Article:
Chemical and Biological Oxidation of Naphthenic Acids - where Stoichiometry, Kinetics and Thermodynamics Meet

  • Author / Creator
  • Open-pit mining of Alberta’s oil sands deposits heavily depend on freshwater for the extraction of bitumen. It leaves 1.25 m3 oil sands process affected water (OSPW) per barrel of produced oil. In spite of years of research on treatment of OSPW, currently, there are no approved economic and environmental friendly strategies for management of OSPW. Based on Alberta’s zero discharge policy, OSPW must be kept on site in custom made tailings ponds that cover approximately 185 km2 of area. Research results in various fields indicate that naphthenic acids (NAs) are the main group of complex organics in OSPW that require remediation. NAs have been shown to be the main contributor to toxicity in OSPW, as well NAs corrode the process infrastructure. Investigations on the role of indigenous microorganisms in tailings ponds address their positive effect in removal of NAs. However, a consistent concentration of NAs in aged oil sands tailings ponds indicates that NAs are not completely biodegradable. Generally, dealing with recalcitrant compounds, coupling of chemical and biological oxidation is a method of interest. Sodium persulfate is an emerging oxidant used in OSPW treatment. Due to the challenging process of determining chemical composition, and measuring the exact concentration of NAs mixture in raw samples, for the first time in the field of NAs removal the concept of degree of reduction has been used for determining the stoichiometric amount of persulfate required for oxidation of NAs mixture. Estimated required concentrations based on proposed model show effective outcomes throughout the experiment. It also improved in optimization of the oxidation process by consuming approximately 5 times less oxidant reported in literature. To reach the application of combining chemical oxidation by sodium persulfate and biodegradation, effect of stress of sodium persulfate on Pseudomonas sp. was studied. Quantitative physiology parameters determined for the bacteria to elucidate the effect of oxidative stress on their ability to consume NAs. Growth of the bacteria in the presence of sodium persulfate significantly is affected, which is illustrated by the maximum concentration of biomass. At 1000 mg/L of sodium persulfate, the maximum concentration of biomass decreased by ~25 % respect to non-stressed controls. At the dosage of 2000 mg/L, no growth was observed. However, quantitative physiological analyses showed no significant change in ability of Pseudomonas sp. for consumption of Merichem NAs (based on DOC). The biomass specific growth rate (0.1 h-1), biomass specific substrate consumption rate (0.2 mgDOC/mgDCW/h) and yield of substrate to biomass (0.6 mgDCW/mgDOC) for each persulfate concentration series were not significantly different. Thermodynamics is a very powerful tool in understanding the limits of a system and prediction of possibilities. Some model NAs within literature have indicated to be non-biodegradable, for example dicyclohexyl acetic acid. To answer the question why dicyclohexyl acetic acid is not biodegradable, thermodynamics study applied to understand the limits and predict the possibilities for biodegradation. The University of Minnesota Biocatalysis/Biodegradation database was used for prediction of possible catabolic pathways for biodegradation of dicyclohexyl acetic acid. Interestingly, thermodynamics suggest the possibility of biodegradation under aerobic conditions. Results from bio-thermodynamics analyses predict that dicyclohexyl acetic acid can be consumed by bacteria with the maximum yield of 0.6 g organic dry weight per g of dicyclohexyl acetic acid. A 13% relative error has previously been shown with the approach used in bio-thermodynamics studies. Therefore, thermodynamics can provide a foundation for future for metabolic and genetic engineers to engineer microorganisms or microbial cultures with the objective of NAs biodegradation.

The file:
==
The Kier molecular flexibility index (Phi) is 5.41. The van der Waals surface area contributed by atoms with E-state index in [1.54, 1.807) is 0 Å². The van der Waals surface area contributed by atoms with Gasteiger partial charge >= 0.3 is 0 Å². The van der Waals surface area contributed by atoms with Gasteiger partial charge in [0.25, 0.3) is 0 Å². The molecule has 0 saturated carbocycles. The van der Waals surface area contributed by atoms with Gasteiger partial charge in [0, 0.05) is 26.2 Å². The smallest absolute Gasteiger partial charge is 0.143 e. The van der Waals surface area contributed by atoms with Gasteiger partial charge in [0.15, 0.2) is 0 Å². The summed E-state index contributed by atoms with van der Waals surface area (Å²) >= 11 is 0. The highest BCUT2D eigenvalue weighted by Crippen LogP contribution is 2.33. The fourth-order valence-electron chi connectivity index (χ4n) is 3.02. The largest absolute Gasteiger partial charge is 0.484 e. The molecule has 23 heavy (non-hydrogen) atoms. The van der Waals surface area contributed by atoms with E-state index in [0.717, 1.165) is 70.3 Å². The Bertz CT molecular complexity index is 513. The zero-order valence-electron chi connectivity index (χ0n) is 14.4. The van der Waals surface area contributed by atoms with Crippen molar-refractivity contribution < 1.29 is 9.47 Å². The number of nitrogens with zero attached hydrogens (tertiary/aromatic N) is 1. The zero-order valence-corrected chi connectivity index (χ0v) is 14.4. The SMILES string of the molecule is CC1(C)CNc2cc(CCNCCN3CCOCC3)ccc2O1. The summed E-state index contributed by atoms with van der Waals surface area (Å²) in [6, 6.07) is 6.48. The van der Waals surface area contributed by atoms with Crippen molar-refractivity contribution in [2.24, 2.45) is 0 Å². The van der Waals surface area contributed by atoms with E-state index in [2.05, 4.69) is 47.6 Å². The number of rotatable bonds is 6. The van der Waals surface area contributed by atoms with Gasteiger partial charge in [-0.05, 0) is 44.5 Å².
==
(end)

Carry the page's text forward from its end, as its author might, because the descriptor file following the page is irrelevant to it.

• Subjects / Keywords
  • Graduation date
    Fall 2016
  • Type of Item
  • Degree
    Master of Science
  • DOI
  • License
    This thesis is made available by the University of Alberta Libraries with permission of the copyright owner solely for non-commercial purposes. This thesis, or any portion thereof, may not otherwise be copied or reproduced without the written consent of the copyright owner, except to the extent permitted by Canadian copyright law.